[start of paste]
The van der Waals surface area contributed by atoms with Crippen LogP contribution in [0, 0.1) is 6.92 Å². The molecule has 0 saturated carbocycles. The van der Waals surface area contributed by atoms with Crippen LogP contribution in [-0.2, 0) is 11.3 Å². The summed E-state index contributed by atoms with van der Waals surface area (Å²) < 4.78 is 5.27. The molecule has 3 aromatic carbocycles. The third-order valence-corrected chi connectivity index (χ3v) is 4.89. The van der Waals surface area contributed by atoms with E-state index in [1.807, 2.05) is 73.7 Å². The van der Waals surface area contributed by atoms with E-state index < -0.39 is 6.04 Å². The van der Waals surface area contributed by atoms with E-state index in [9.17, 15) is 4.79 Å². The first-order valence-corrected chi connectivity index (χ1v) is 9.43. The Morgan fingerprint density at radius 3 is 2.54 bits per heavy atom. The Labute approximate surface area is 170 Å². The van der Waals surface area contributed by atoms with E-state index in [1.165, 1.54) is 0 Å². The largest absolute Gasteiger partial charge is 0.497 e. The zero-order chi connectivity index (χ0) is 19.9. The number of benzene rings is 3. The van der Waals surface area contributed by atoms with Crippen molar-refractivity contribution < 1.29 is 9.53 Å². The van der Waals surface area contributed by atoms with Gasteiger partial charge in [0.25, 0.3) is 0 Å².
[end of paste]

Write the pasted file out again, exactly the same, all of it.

The van der Waals surface area contributed by atoms with Crippen LogP contribution in [0, 0.1) is 6.92 Å². The molecule has 0 saturated carbocycles. The van der Waals surface area contributed by atoms with Crippen LogP contribution in [-0.2, 0) is 11.3 Å². The summed E-state index contributed by atoms with van der Waals surface area (Å²) < 4.78 is 5.27. The molecule has 3 aromatic carbocycles. The third-order valence-corrected chi connectivity index (χ3v) is 4.89. The van der Waals surface area contributed by atoms with E-state index in [1.807, 2.05) is 73.7 Å². The van der Waals surface area contributed by atoms with E-state index < -0.39 is 6.04 Å². The van der Waals surface area contributed by atoms with E-state index in [9.17, 15) is 4.79 Å². The first-order valence-corrected chi connectivity index (χ1v) is 9.43. The Morgan fingerprint density at radius 3 is 2.54 bits per heavy atom. The Labute approximate surface area is 170 Å². The van der Waals surface area contributed by atoms with E-state index in [1.165, 1.54) is 0 Å². The largest absolute Gasteiger partial charge is 0.497 e. The zero-order chi connectivity index (χ0) is 19.9. The number of benzene rings is 3. The van der Waals surface area contributed by atoms with Crippen molar-refractivity contribution < 1.29 is 9.53 Å². The van der Waals surface area contributed by atoms with Gasteiger partial charge in [0.25, 0.3) is 0 Å².